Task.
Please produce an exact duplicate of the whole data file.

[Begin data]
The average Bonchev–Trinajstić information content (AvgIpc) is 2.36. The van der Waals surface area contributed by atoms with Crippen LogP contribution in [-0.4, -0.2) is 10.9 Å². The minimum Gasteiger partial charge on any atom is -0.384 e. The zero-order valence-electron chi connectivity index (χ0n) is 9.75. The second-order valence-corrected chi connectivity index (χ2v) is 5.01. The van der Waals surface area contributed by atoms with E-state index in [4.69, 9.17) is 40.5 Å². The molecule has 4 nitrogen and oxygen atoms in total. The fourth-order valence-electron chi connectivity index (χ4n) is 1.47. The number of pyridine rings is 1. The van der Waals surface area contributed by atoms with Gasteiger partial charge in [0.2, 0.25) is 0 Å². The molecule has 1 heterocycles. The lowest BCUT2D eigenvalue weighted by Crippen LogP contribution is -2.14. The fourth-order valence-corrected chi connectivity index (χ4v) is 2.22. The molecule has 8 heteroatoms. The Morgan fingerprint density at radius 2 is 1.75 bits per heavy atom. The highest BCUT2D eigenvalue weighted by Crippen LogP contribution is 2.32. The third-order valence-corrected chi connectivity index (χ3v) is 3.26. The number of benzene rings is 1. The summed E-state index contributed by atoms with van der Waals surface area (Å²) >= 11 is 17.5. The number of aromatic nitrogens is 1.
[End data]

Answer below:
The average Bonchev–Trinajstić information content (AvgIpc) is 2.36. The van der Waals surface area contributed by atoms with Crippen LogP contribution in [-0.4, -0.2) is 10.9 Å². The minimum Gasteiger partial charge on any atom is -0.384 e. The zero-order valence-electron chi connectivity index (χ0n) is 9.75. The second-order valence-corrected chi connectivity index (χ2v) is 5.01. The van der Waals surface area contributed by atoms with E-state index in [4.69, 9.17) is 40.5 Å². The molecule has 4 nitrogen and oxygen atoms in total. The fourth-order valence-electron chi connectivity index (χ4n) is 1.47. The number of pyridine rings is 1. The van der Waals surface area contributed by atoms with Gasteiger partial charge in [0.2, 0.25) is 0 Å². The molecule has 1 heterocycles. The lowest BCUT2D eigenvalue weighted by Crippen LogP contribution is -2.14. The fourth-order valence-corrected chi connectivity index (χ4v) is 2.22. The molecule has 8 heteroatoms. The Morgan fingerprint density at radius 2 is 1.75 bits per heavy atom. The highest BCUT2D eigenvalue weighted by Crippen LogP contribution is 2.32. The third-order valence-corrected chi connectivity index (χ3v) is 3.26. The number of benzene rings is 1. The summed E-state index contributed by atoms with van der Waals surface area (Å²) >= 11 is 17.5. The number of aromatic nitrogens is 1.